The aim of livestock diets is fulfill the nutrient needs of an animal, while maintaining its good health.
However, most of the crops harvested throughout the world are contaminated by fungal metabolites, called mycotoxins, which can damage the vitality of an animal.
More than 500 mycotoxins have been identified so far, and they have been classified into six categories: Aflatoxins, Ochratoxins, Fumonisins, Zearalenone, Ergot Alkaloids and Trichothecenes. These toxins negatively affect the health status, reproduction, organ functioning, immunity and digestion of animals.
Most mycotoxins are produced by fungi in plants grown in fields. The most important is Fusarium, which can produce more than 70 different toxic compounds, including fumonisins, T-2 toxin, DON and zearalenone. Aspergillus can also grow in fields in hot climates and produce aflatoxin B1. During storage, Aspergillus and Penicillium are the main producers of such mycotoxins as aflatoxin B1, ochratoxin A, citrinin, penicillic acid etc.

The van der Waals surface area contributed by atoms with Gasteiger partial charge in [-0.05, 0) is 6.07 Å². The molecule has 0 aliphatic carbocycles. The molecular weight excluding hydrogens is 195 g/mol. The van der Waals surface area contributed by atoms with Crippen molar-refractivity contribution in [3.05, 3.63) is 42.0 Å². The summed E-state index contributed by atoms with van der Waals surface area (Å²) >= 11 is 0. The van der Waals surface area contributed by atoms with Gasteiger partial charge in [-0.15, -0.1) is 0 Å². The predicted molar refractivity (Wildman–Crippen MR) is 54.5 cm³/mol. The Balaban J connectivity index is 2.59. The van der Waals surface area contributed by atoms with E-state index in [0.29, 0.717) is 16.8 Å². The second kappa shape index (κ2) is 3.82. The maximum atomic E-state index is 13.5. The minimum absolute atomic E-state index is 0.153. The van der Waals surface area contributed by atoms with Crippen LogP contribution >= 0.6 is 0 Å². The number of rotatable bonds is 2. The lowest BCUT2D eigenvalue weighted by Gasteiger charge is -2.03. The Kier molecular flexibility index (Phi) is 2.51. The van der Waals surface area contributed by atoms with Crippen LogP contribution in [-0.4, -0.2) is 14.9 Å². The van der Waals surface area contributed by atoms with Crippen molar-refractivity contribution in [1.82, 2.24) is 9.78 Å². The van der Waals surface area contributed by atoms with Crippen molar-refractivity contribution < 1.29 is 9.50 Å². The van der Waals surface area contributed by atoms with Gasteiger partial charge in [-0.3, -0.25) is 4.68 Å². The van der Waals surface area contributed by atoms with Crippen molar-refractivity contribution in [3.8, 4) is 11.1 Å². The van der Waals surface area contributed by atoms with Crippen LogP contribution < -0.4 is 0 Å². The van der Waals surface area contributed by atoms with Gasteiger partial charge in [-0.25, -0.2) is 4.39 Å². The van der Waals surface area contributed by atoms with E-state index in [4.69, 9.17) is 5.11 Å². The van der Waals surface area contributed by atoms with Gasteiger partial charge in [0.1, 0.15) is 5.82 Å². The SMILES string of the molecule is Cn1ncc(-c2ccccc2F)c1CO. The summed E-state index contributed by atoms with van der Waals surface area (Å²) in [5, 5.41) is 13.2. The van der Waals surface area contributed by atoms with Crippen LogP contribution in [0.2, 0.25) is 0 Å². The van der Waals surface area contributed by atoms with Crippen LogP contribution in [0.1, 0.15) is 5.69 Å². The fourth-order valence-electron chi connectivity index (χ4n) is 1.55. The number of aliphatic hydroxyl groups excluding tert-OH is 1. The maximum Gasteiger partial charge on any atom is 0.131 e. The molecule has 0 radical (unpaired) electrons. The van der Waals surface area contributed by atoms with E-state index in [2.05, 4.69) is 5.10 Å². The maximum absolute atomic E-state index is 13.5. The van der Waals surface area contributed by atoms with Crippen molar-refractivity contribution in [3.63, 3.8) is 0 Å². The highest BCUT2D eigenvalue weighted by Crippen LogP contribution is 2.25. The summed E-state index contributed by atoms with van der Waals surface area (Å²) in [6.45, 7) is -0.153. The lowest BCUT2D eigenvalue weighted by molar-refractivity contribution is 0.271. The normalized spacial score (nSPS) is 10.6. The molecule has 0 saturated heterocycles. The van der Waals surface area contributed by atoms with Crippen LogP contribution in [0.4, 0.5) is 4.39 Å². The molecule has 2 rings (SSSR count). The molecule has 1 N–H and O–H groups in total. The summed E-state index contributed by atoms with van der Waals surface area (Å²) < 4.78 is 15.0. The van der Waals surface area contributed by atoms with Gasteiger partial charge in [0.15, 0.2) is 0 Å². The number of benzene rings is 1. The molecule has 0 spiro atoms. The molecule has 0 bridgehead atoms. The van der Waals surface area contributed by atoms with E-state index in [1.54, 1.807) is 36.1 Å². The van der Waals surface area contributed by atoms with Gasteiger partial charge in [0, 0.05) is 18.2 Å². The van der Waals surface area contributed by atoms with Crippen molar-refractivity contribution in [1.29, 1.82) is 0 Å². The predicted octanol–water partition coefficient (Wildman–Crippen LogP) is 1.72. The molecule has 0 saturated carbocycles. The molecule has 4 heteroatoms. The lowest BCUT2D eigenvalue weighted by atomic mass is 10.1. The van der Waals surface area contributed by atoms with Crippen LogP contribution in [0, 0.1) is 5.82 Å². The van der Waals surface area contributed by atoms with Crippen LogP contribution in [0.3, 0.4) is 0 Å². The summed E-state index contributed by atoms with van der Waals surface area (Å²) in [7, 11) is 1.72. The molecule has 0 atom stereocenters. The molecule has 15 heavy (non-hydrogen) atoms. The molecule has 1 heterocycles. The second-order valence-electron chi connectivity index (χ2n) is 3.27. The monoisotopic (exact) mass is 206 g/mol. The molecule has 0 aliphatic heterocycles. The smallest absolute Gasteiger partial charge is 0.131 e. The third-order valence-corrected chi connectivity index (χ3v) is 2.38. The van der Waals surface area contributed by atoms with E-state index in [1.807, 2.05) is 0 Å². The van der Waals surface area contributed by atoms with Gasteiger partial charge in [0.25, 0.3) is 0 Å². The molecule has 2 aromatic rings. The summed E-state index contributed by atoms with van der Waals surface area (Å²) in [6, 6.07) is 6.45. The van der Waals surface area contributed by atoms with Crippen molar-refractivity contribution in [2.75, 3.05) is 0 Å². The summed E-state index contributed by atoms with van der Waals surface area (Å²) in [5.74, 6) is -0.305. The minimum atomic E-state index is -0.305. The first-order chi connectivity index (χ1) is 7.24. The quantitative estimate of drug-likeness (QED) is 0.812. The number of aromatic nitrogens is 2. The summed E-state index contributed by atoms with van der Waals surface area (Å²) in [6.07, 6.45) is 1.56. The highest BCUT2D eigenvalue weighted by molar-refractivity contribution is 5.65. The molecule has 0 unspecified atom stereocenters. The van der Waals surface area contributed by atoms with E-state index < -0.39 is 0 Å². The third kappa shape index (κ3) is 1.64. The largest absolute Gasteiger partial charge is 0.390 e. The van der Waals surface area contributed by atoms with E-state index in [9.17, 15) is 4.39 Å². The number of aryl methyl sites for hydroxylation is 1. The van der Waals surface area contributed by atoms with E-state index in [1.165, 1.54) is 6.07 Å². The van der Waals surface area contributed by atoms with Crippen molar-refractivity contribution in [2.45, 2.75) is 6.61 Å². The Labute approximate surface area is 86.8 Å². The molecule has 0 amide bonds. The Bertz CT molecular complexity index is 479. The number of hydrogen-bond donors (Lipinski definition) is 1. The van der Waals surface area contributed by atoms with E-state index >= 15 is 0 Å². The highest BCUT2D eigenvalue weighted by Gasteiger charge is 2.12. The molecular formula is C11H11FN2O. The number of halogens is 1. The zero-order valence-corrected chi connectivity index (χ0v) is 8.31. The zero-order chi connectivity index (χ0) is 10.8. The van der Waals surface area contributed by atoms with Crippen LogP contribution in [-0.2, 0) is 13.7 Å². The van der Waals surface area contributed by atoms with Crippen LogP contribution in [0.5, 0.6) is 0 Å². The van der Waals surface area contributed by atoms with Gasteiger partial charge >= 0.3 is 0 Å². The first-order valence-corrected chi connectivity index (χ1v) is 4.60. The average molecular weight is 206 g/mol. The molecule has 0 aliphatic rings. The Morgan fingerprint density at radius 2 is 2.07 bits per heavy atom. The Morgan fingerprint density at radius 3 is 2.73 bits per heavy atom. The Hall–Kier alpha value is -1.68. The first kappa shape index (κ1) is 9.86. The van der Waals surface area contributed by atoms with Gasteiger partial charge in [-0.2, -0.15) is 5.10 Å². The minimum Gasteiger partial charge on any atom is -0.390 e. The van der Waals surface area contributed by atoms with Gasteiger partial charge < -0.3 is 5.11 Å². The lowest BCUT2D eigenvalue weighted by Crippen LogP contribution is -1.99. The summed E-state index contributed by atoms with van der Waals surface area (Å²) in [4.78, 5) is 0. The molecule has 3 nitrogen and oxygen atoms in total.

Sensitivity to the various mycotoxins differs among animal species. It also depends on other factors, such as the type of mycotoxin consumed, the level and duration of the intake, animal-related issues like sex, age, breed, general health, immune status and nutritional standing, as well as such environmental conditions as farm management, hygiene and temperature.
In general, pigs are more sensitive to mycotoxins than poultry and cows, and the effect of mycotoxins on the performance, and health of young or breeding animals is of more concern than for the other stages. Specific symptoms can be observed for some exposures to mycotoxins, for example the estrogenic effect of zearalenone results in a decreased reproduction of the animals (including a decreased insemination rate, abortions, long service period for pigs and cows as well as decreased hatchability and fertility, and increased embryo mortality for broiler breeders). But in most of the cases, the level of mycotoxins in feeds is not very high and no negative effects are observed in animals, although there could always be issues with vaccinations and medication failures.